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Thank you for visiting. Content MAY BE TRIGGERING ESPECIALLY FOR THOSE WHO HAVE EXPERIENCED ABUSE, STRUGGLE WITH SELF-INJURY, SUICIDE, DEPRESSION OR AN EATING DISORDER. Contains graphic descriptions of suicidal thoughts, self-injury and emotional, physical and sexual abuse. Do not read further if you are not in a safe place. If you are triggered, please reach out to your support system, a mental health professional or call 911.

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Disclaimer: Although I have worked with persons with mental illness for twenty years, I do not have a Master's Degree or a license. This is not meant to be a substitute for mental health care or treatment. Please obtain professional assistance from the resources listed on the right of the page, if needed. And call 911 if you or someone is in immediate danger.

A key word that you will see:

Fragmentation: a mental process where a person becomes intensely emotionally focused on one aspect of themselves, such as “I am angry” or “no one loves me,” to the point where all thoughts, feelings and behavior demonstrate this emotional state, in which, the person does not or is unable to take into account the reality of their environment, others or themselves and their resources. This is a term that my therapist and I use and is on the continuum of dissociation.

Wednesday, July 9, 2008

Being a Christian with Mental Illness ~ STIGMA!!!

May be, triggering. Do not read, if you cannot handle church related issues. Please do not try because it triggered me!!

Most of you by now know that I am a Christian. Now, I don't want this to turn anyone off to Christianity because we all know there is stigma everywhere and this does not exclude the church, in fact, I think it is even more difficult to have a mental illness if you are part of a church. Also, what I am going to share is one person's opinion.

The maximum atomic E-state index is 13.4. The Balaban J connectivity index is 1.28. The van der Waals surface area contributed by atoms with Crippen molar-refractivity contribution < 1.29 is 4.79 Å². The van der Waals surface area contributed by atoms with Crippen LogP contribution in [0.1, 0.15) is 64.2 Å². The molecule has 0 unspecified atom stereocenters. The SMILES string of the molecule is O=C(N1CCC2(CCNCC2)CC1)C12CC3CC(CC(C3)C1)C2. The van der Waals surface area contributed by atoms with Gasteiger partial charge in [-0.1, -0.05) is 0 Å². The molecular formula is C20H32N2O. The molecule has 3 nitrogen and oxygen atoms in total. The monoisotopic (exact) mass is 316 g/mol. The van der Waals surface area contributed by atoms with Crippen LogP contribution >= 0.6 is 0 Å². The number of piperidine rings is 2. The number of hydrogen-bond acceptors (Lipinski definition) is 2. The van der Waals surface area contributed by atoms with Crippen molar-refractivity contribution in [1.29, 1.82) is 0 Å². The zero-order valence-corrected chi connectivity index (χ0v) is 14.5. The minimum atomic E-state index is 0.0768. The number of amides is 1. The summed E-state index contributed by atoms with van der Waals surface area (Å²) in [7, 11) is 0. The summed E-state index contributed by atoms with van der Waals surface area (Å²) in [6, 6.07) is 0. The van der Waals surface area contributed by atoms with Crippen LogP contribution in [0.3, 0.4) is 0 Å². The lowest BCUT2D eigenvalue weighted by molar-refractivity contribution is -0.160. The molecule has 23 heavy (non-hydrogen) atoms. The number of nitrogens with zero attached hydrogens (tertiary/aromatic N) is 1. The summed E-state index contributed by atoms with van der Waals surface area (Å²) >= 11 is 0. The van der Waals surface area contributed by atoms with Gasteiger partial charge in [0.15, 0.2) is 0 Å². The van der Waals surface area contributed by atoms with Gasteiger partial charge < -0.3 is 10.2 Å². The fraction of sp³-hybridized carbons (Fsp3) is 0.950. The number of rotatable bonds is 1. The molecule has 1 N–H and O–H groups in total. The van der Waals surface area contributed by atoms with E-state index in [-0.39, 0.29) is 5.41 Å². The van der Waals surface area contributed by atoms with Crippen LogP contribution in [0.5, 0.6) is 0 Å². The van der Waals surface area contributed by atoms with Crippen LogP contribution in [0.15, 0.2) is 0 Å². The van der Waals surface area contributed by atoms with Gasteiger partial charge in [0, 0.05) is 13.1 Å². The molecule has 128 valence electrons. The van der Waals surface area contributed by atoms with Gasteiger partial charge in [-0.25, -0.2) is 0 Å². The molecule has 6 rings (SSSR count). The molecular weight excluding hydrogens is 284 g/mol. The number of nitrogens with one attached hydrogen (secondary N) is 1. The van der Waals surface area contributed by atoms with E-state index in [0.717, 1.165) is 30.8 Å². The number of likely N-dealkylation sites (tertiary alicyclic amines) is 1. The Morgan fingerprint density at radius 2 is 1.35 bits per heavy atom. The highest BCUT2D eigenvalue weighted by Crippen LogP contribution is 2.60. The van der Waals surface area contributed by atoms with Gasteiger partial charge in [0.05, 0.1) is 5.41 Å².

I'm part of this Christian social network which is sort of like Facebook for Christians. It has been a source of pain, anger, frustration and confusion.
My feelings have been really hurt by well meaning people who haven't got a clue or have their own issues that they project onto me.

The church like non-church people are not knowledgeable or scared of mental illness because they don't understand or misunderstand. Sometimes, when people are scared or don't understand things, they think more simply like everything is good or evil; black or white. The church tends to split anyway. The church is far from perfect and I think they also tend to do this with mental illness in general or just don't know how to handle it and avoid it. People, unfortunately avoid me or I them because I don't feel safe. They just do not know what to say and do mean well. Sometimes, I just want to yell, "I'm a human first and I'm not contageious."

Anyway, at this site, I was going to leave, but decided to stay and keep mental illness in the forefront. So, once a week, I've been posting something on my blog about mental illness and start at least one discussion. My therapist told me today that this is a part of me that he really likes...the edgy side, the one that likes to stir up the pot. My intent is as long as I feel I have the energy that I will continue to do this. However, yesterday, I became really angry and today my therapist talked about how it tapped into my anger about all the cult stuff including the brain washing. I really felt like I need to share it.

This was one of my two questions and explanation for the week, "Quick what are the first two thoughts you have when I say, mental illness? I have asked this question in another online community with interesting results. First, be honest, don't give me "the Christian" answer. I want your gut honest feelings and thoughts. (You can find out more about mental illness at my blog and in "I Am Effected By Mental Illness," group). Remember be honest...no judgement here."

I've had some really touching, real answers and some of what I expected as misinformation including this one from one of the women. What I was surprised about was how angry and how much energy I am and have spent on it. TRIGGERS!!!

This was one of the replies, "I wanted to respond, I know you asked not for the "christian" answer but I do not know how else to answer. My thoughts, personal beliefs, experience, is.... That mental illness in all shapes and forms are spirits sent by satan. I suffered from clinical depression for years, but when I surrendered it all to Jesus he set me free from that, so I know that there is a cure, it's called Jesus! But God showed me that any type of illness, whether it be physical or mental all come from one place, " The devil" and God said that he has given us power." She followed it with some Bible verses.